“Stillwater” has been advertised like it’s the latest addition to Damon’s “Bourne” franchise or a riff on “Taken,” which it most assuredly isn’t. This is a long (140 minutes), slow and character-based film which has drawn a bit of controversy due to its parallels to Amanda Knox’s real-life story. It feels more like a movie from the 1970s than it does modern blockbuster filmmaking.

At its heart “Stillwater” is an exploration of the “Ugly Americanism” that got Donald Trump elected President and continues to make COVID-19 a problem. Despite being in Marseille, Bill opts to stay at a Best Western and incessantly eats Subway. (It’s debatable whether this is a matter of economics or preference – probably a bit of both as he’s shown ordering a foot-long Chili Cheese Coney from Sonic back in Oklahoma.) Bill’s asked by Virginie’s friend Nedjma (Naidra Ayadi) if he voted for Trump. (He didn’t as he was ineligible to vote due to his criminal past.) Virginie’s director Renaud (Bastien d’Asnières) asks Bill if he owns a gun. (He doesn’t own one; he owns two – a shotgun and a Glock.)

(I can attest that this is a real phenomenon. When I visited Ireland back in 2016, two Irish farm boys had two questions for this Yank – 1.) What do you think of Trump? and 2.) How many guns do you own? For those of you playing at home the answers are: 1.) He’s an asshole and 2.) None. The lads laughed at my second response as I wasn’t the cowboy they expected me to be. They even gloated that they had more guns than me to help protect their sheep from foxes.)

I didn’t find “Stillwater” in its conception (it’s written by McCarthy alongside Marcus Hinchey and Frenchmen Thomas Bidegain (co-scribe of Jacques Audiard’s “A Prophet” and “Rust and Bone”) and Noé Debré) nor in Damon’s portrayal of Bill to be a condemnation of the “Ugly American.” If anything it humanizes this archetype. Bill’s a fuckup (Allison tells Virginie as much), but his heart is in the right place even if his head isn’t. Bill’s the helpful sort – he stays in Marseille to help Allison, he helps Maya get a key to her hotel room when she’s locked out, he rewires Virginie’s apartment without prompting. Bill’s ethnocentrism is pared back the longer he stays in Marseille and in spending more time with Virginie and Maya.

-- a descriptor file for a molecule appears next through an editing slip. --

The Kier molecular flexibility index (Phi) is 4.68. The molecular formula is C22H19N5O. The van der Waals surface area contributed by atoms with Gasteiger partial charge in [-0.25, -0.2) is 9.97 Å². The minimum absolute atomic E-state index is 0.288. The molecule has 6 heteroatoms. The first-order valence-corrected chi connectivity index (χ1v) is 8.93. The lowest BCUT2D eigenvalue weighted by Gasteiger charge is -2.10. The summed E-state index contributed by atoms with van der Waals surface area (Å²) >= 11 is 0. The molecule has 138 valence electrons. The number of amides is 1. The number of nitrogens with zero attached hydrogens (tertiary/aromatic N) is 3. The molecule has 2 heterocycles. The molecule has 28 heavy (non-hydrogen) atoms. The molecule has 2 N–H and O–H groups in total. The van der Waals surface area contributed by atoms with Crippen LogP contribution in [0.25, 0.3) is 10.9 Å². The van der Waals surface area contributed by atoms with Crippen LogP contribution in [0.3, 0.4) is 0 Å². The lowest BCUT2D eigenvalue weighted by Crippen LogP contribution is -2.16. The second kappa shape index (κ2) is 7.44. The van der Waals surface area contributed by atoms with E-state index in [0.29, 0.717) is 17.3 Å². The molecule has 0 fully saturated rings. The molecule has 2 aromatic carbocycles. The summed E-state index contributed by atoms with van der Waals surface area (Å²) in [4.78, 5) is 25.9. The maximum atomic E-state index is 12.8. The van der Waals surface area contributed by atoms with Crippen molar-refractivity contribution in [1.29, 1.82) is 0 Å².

There’s a lot to respect and recommend about “Stillwater.” Damon’s Bill stands alongside “Courage Under Fire,” “Good Will Hunting,” “The Talented Mr. Ripley,” “The Informant!,” “Invictus,” “Behind the Candelabra,” “The Martian” and “Ford v Ferrari” as one of the best performances of his storied career. He’s ably supported by the immensely appealing Cottin, the darling Siauvaud and a gritty Breslin. Damon’s scenes with Siauvaud are easily the movie’s best and sweetest. Cinematographer Masanobu Takayanagi (who also lensed McCarthy’s “Spotlight”) shoots the port city of Marseille beautifully – a sequence depicting Allison swimming in the Gulf of Lion is especially exquisite.

Where “Stillwater” falls short is in its Turducken or Russian Nesting Doll nature as a film. It can’t seem to decide what kind of movie it wants to be so it attempts to be a few different types. There’s also a decision a character makes two-thirds of the way through the picture that’s excruciatingly idiotic, which totally changes the course of the narrative. This decision takes the story in a darker and arguably more realistic direction. A lot of these choices were brave or at the very least interesting ones for McCarthy and his collaborators to make, but that doesn’t mean I have to dig ‘em. Then again, they weren’t bad enough to derail all the good that came before.

Ride the Eagle


Jake Johnson is an actor I’ve always dug. I never really got into “New Girl,” but he seemed likable and cool on it. Johnson’s mumblecore movies “Drinking Buddies” and “Win It All” are highlights of the subgenre. “Let’s Be Cops” is a dumb yet fun action comedy perfect for a Saturday or Sunday afternoon spent nursing a hangover on the couch. Johnson stole so-so efforts “Jurassic World” and “Tag” IMHO. The Peter B. Parker he voiced in “Spider-Man: Into the Spider-Verse” is insanely charming and easily the Spider-Man to whom I most directly relate. Hell, the dude played Jesus in a “Harold & Kumar” movie. What’s not to love?

“Ride the Eagle” (available in select theaters and on VOD beginning Friday, July 30) is the Jake Johnsonest flick to ever Jake Johnson – he not only stars in but also co-wrote and co-produced the picture. Mileage may vary depending upon your feelings regarding Johnson, but the film played like gangbusters for me. By my estimation it’s currently one of 2021’s best.

Johnson stars as Leif, an aging percussionist (mostly bongos) who’s living in a tiny house with his beloved dog Nora. The house is in the backyard of his band’s manager Gorka (Luis Fernandez-Gil). Leif spends his days and most of the movie smoking dope and hanging with Nora.

His “busy” schedule is interrupted by Missy (killer comedic character actress Cleo King), a woman who lived alongside Leif’s estranged Mom Honey (Susan Sarandon) in a commune some time ago. She’s there to inform him of Honey’s passing from cancer and of his conditional inheritance of her lovely Yosemite-based cabin. In order to take possession of the dwelling, Leif will have to complete Honey’s to-do list. Honey’s bidding brings Leif into contact with his former flame Audrey (D’Arcy Carden of “The Good Place”) as well as Honey’s ex-boyfriend Carl (J.K. Simmons).